A global community of nature enthusiasts
photographing and learning about wildlife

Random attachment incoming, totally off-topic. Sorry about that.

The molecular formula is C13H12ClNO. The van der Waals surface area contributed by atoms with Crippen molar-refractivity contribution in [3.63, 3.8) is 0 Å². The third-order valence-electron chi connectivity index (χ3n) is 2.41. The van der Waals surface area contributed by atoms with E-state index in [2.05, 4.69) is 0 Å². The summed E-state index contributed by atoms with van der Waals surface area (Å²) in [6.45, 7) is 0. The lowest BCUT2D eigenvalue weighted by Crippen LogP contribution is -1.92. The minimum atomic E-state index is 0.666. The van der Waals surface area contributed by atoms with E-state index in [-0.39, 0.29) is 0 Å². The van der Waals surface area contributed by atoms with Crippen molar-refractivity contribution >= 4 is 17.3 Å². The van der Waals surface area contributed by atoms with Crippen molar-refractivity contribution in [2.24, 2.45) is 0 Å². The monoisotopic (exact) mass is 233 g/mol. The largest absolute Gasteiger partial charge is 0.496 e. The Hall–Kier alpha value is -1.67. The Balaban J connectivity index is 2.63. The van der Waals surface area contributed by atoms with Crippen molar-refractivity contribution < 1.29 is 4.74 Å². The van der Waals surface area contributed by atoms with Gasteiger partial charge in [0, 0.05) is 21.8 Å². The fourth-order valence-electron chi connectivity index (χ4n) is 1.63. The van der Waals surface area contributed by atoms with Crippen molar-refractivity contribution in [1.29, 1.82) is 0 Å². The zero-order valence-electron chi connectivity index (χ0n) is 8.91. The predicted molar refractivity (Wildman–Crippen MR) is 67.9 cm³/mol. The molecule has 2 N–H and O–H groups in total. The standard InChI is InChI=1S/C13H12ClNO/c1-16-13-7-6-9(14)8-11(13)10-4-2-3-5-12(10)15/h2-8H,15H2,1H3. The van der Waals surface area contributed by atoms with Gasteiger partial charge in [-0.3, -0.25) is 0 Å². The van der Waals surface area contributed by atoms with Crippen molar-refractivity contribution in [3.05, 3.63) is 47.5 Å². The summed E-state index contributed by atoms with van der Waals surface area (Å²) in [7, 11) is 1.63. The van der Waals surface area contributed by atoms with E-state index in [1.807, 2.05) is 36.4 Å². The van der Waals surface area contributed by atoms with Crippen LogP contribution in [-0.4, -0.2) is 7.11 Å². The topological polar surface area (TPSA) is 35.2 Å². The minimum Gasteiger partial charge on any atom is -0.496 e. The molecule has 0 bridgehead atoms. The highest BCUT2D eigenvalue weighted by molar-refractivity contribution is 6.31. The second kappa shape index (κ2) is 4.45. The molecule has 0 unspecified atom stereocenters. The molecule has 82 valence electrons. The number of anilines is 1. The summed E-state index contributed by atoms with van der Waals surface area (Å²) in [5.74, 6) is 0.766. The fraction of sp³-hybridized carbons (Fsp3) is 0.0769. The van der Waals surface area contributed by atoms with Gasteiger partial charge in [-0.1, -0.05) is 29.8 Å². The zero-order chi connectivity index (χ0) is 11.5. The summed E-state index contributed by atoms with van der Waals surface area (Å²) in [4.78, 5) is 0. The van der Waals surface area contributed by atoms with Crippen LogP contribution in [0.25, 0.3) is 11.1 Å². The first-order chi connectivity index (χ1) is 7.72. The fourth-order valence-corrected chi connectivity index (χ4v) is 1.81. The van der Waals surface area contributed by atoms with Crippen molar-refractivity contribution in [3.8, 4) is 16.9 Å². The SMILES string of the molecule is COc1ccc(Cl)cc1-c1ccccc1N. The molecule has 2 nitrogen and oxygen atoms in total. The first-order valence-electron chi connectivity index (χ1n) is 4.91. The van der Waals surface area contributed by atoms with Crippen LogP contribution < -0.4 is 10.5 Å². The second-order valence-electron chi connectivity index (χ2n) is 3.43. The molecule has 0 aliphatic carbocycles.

Jewel bugs are small to medium-sized oval-shaped bugs with a body length averaging at 5 to 20 mm (0.20 to 0.79 in). They can easily be distinguished from stink bugs (Pentatomidae) because the shield-like enlarged last section of their thorax (known as the scutellum, Latin for "little shield") completely covers the abdomen and the wings. Despite their resemblance to beetles, jewel bugs are hemipterans or true bugs. The scutellum is an extension of the thorax, unlike the elytra of beetles which are hardened forewings. As such, jewel bugs have four membranous wings underneath the scutellum in contrast to two in beetles. The scutellum in jewel bugs also does not have a division in the middle and thus does not 'split open' when they take flight like in beetles. The heads of jewel bugs are triangular and the antennae have three to five segments. Like all heteropterans, jewel bugs are characterized by a segmented beak-like mouthpart (known as the rostrum). During feeding, jewel bugs inject proteolytic enzymes in their saliva into plants, digesting plant matter into a liquid form which they then suck up. The tarsus has three segments (tarsomeres).